Talking 'Mutant City Acid', hardware and "randomised coloured vinyl" with the UK's undisputed kings of jack…
Joshu Doherty, the talkative half of Posthuman, is having technical difficulties: up in Hull visiting his dad, he's struggling to get decent phone reception. "This is nothing - I had even bigger technical problems on Friday!" he says. "Twenty minutes into the rehearsal for a Reprazent Radio recording of a live jam, the cut-off on my TB-303 died. I managed to borrow another 303, but the MIDI didn't work. I ended up having to run mine through Ableton with this weird filter."
He laughs at the memory. Doherty is no stranger to live shows going awry. Over the years, he's done countless live acid house performances alongside his Posthuman production partner - and real-life cousin - Richard Bevan, while these days he's also Mark Archer's performance partner during Altern-8 live shows.
"We did an Altern-8 show in Malaga once where our laptops got covered in dust from some faulty, exploding smoke cannons," he says. "My laptop just shut itself down and wouldn't boot itself up again, and Mark's started running really, really slowly. So, in front of 3,000 people we had to get a USB stick out and mime this whole set on two laptops that weren't working!"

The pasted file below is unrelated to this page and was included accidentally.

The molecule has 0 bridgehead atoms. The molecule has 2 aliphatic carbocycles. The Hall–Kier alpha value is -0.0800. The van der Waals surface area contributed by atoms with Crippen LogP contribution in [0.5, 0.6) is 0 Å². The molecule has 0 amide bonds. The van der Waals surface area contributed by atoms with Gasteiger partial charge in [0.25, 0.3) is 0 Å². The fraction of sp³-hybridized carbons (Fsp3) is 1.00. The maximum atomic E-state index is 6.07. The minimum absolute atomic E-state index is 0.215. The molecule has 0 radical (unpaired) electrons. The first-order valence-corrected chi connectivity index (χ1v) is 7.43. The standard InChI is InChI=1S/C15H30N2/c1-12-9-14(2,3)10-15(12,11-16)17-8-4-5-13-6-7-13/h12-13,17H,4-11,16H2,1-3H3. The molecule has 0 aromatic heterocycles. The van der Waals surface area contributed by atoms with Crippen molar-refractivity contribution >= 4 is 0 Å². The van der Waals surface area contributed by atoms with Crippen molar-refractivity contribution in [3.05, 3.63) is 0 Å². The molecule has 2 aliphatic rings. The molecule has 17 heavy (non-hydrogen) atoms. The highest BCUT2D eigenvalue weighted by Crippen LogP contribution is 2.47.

While Doherty sees the funny side of both calamities, he seems particularly frustrated about the recent 303-related issue. Much of this is down to the significance of the radio performance in question, which was designed to debut tracks from their new album, Mutant City Acid.
"I jammed the set as planned, but it didn't sound right," he sighs. "That's the thing when you use old equipment - it has a personality, but it has a tendency to go wrong. The more hardware you introduce, the weaker the links in the chain become."
Posthuman fans will confirm how prominently the snaking, psychedelic and otherworldly acid sounds of Roland's iconic bass synthesizer feature in their work. Although they first emerged at the turn of the millennium as makers of crystalline, alien IDM - impressively, they made their debut on legendary electronica imprint Skam in 2001 - Doherty and Bevan have spent much of the last decade dedicating their lives to acid house.
Aside from their own releases for Horn Wax, Dixon Avenue Basement Jams, Chiwax, Shipwrec and the Balkan Vinyl imprint Doherty established in 2010, they're also the brains behind I Love Acid, a regular party and label dedicated not to celebrating past acid adventures, but rather to pushing new variants of the heavyweight Chicago sound.
"Anyone who's doing an acid house night and purely playing tracks from the past is not getting it, because in the first place it was about the future," Doherty asserts. "The reason the acid sound has endured is that's it's really fucking good. The 303 to dance music is like the electric guitar to rock. It's one of the most identifiable sounds. I'd put the Amen break in the same category. You can do lots of things with it, you can put it in different contexts, but it works as a thing on its own as well."